My First Ink-Jet Print

I just made my first ink-jet print and it looks very close to what I see on my monitor! It’s so exciting, I can hardly type…

I will write in this and in the following posting about the long and weary learning process, but really, my advice to all of you out there is: don’t even start with it! There are just so many concepts that one has to master, so many settings that all have to be gotten right… it’s not even funny.

There are two fundamentally different ways to improve one’s photographs: increasing their artistic merit or improving their technical qualities. Truly great photos are of course both artistically and technically exquisite, but for most of us hobby photographers it’s an either-or choice. Or is it really a “choice”? I don’t think that one deliberately chooses one over the other. It just happens automatically as we try to get better. Those of us that are less creative inevitably choose the technological path, because that’s the easy way to improve our photos: snappy colors, good sharpness, full tonal range and other such things… The creative types on the other hand, they don’t care about all this stuff, and they couldn’t care less about the maximum aperture of their one-and-only zoom. Heck, they don’t even know what a maximum aperture is! Yet they invariably produce stronger and “better” images. And then a technical type sees the work of an artsy type, he or she gets infuriated and goes out and buys yet another lens, flash, filter or a lens hood.

Well, I’m a techie myself. I’ve never had a wet darkroom, but I’ve struggled through the whole rest, analog and digital. I’ve learned a lot along the way and today, by printing my first ink-jet print, I’ve completed the photographic circle! Getting into printing was a tough and scary step, but in the past months I’ve had the feeling that if I don’t produce prints, I might as well give up photography. I mean, why do I lug the heavy camera bag around? If I’m only shooting for the Web, I can sell all the dSLR stuff a get a compact camera!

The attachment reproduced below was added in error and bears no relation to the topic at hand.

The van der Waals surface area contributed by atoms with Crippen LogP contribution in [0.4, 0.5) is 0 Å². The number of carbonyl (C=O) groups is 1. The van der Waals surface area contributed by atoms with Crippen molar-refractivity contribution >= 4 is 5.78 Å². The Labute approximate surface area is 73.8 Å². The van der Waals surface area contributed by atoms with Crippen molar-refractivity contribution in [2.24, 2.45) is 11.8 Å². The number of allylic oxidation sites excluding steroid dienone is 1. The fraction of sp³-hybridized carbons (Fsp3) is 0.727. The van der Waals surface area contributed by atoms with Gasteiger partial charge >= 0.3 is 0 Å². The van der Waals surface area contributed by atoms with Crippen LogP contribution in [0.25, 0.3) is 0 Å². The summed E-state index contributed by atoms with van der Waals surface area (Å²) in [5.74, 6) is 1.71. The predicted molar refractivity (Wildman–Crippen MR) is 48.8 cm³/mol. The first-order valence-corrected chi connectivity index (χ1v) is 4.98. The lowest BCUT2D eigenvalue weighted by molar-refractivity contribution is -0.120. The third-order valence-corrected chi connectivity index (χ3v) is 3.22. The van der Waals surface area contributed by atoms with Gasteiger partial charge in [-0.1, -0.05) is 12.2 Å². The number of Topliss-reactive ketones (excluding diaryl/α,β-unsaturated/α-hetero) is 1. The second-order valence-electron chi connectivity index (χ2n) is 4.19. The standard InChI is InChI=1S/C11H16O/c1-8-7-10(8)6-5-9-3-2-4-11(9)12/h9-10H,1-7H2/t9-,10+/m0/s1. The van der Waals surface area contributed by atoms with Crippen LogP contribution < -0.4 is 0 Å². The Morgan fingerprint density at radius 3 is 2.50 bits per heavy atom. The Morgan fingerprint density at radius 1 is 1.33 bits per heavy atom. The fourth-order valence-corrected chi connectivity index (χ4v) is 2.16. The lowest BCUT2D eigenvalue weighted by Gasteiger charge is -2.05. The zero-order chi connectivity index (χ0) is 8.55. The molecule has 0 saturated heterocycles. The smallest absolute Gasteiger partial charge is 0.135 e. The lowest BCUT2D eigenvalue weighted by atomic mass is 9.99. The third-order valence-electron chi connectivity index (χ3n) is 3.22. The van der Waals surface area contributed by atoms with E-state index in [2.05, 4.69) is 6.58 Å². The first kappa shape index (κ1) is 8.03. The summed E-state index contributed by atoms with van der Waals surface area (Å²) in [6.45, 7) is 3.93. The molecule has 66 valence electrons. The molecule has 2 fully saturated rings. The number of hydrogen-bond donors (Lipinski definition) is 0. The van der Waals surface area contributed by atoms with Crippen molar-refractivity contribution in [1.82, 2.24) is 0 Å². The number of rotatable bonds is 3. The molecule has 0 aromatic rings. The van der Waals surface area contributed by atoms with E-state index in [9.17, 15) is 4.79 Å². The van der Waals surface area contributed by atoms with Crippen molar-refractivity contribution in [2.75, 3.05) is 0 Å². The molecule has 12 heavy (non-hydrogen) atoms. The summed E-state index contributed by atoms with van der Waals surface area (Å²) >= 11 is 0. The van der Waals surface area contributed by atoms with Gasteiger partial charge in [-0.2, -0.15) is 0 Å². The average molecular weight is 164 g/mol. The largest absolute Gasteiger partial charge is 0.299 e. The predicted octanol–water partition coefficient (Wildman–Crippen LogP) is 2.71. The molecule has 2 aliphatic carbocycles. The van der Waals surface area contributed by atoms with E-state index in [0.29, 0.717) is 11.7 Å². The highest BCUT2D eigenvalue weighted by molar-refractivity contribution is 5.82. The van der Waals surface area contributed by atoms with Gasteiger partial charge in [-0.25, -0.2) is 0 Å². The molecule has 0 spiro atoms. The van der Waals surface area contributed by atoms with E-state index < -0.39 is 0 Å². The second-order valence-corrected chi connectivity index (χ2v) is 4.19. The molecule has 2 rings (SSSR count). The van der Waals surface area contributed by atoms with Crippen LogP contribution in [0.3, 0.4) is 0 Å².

I tried letting cheap and not so cheap labs print my photos, but I was never excited by the results. So after some soul-searching, I broke down and bought a good ink-jet printer (Epson 3800). I guess the fact that the print came out OK is proof that learning all the technical stuff is doable, but really, taking the creative approach only is a thousand times easier… You don’t believe me? How long have you been shooting? Do you understand color management? ICC profiles, color spaces, lpm, ppm, native resolution, soft proofing, or source sharpening? When’s the last time you soft-proofed an image? Do you know what relative colorimetric does? Do you have a profile for every paper-printer-combination that you are using?

You still don’t believe me that concentrating on the artistic side is better? OK. What are you gonna do when you do get your first print that looks technically competent? You will have mastered the technical concepts, but the artsy types will still producing better images than you!

Next time I’ll look back at the photographic stations that I’ve taken and what I’ve learned along the way, but before I close, here is the image that I printed today. It’s not a great one artistically, but it’s an image that I don’t get too emotional about, so I thought I won’t get too upset if the prints don’t come out looking good…

Vespa in Marseille